BH Securities Chief Economist Štěpán Křeček | PHOTO: Štěpán Křeček / with the permission of the author
An agreement between manufacturers, the state and other partners is beginning to emerge that the price of electricity at the Czech level could be capped at around 200 euros per megawatt hour, Prime Minister’s adviser and BH Securities economist Štěpán Křeček told Czech Radio Plus. A pan-European solution, according to him it may take longer and the measures will not be as sharp as the Czech Republic would like.
“Friday’s European meeting is crucial. But that solution may take a longer time. And then, in order for all the EU countries to unite, the measures will probably not be as sharp as we would like and as we would need. That’s why national solutions will be introduced in addition to European solutions,” suggests Prime Minister Petar Fiala’s advisor (ODS).
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“I can reveal new information here that the producers, the state and other partners are beginning to agree that the price of electricity at the Czech level could be capped at around 200 euros per megawatt hour,” added Křeček in the Pro and Against program of Czech Radio.
A pan-European solution to the energy crisis will be discussed in Brussels on Friday. European ministers should discuss several options. The Czechia will want to include in the negotiations, for example, the so-called Iberian model, which would separate the prices of electricity and gas on the market. According to Minister Síkela (STAN), this would help especially in the case of electricity, the prices of which, according to his estimate, could be reduced to the level of about 200 to 400 euros per kilowatt hour.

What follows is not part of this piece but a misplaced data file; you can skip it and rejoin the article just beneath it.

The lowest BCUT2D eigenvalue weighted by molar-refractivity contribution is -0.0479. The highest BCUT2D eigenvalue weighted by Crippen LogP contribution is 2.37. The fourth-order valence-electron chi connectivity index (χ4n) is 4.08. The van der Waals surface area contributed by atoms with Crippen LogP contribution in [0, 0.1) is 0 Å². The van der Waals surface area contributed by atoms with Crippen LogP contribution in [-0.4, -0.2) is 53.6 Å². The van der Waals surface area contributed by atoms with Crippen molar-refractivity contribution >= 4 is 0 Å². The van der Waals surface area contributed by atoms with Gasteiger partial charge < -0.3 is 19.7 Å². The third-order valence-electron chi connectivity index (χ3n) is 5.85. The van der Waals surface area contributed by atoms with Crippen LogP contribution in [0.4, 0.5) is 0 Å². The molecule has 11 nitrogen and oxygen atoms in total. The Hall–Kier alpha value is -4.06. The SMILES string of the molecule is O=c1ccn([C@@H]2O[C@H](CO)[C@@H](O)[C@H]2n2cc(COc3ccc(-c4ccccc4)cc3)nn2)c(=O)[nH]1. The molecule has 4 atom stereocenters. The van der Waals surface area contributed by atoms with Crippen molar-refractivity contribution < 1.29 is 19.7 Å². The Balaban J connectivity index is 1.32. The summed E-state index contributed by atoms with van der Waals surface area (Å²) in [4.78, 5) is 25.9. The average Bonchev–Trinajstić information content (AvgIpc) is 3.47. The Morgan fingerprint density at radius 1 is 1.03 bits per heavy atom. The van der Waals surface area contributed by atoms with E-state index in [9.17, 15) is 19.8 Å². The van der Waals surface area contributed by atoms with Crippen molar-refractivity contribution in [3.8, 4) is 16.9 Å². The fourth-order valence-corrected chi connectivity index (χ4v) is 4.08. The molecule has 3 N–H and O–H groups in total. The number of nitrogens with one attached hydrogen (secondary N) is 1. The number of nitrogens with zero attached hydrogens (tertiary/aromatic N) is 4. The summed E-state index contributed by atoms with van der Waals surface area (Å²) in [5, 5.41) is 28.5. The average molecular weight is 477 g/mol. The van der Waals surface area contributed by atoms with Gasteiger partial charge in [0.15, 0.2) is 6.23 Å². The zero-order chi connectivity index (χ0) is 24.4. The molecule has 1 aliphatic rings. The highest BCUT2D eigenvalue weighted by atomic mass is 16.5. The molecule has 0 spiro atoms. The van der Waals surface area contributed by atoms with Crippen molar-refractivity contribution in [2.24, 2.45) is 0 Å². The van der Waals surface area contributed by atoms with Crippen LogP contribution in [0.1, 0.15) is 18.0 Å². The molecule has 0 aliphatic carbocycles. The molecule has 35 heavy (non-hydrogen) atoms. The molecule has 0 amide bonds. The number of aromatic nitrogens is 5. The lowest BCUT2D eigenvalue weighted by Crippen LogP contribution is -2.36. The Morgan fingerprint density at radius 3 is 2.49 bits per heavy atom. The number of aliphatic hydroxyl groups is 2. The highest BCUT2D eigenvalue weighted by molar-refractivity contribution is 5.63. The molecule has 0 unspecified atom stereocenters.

Conversely, in the case of gas, prices would probably remain at a similar level as they are now. At the same time, Síkela pointed out that this model can lead to greater gas consumption, which could threaten supplies in Europe in the event of a severe winter.
Another option is proposed by the European Commission, which wants to cap prices for some cheaper sources of energy, such as nuclear power plants. According to Síkela, tax adjustments for energy producers and distributors are also an option.
Síkela also wants to open a discussion on the possibility of limiting sales of emission allowances on Friday. According to him, for example, the annual reduction of the allowance program would not mean a deviation from the EU’s climate goals. “The situation is extraordinary, which is why it would also be an extraordinary measure,” he emphasized. At the same time, however, he added that he does not give the possibility of limiting the program with emission allowances much chance, because the European Commission is against it.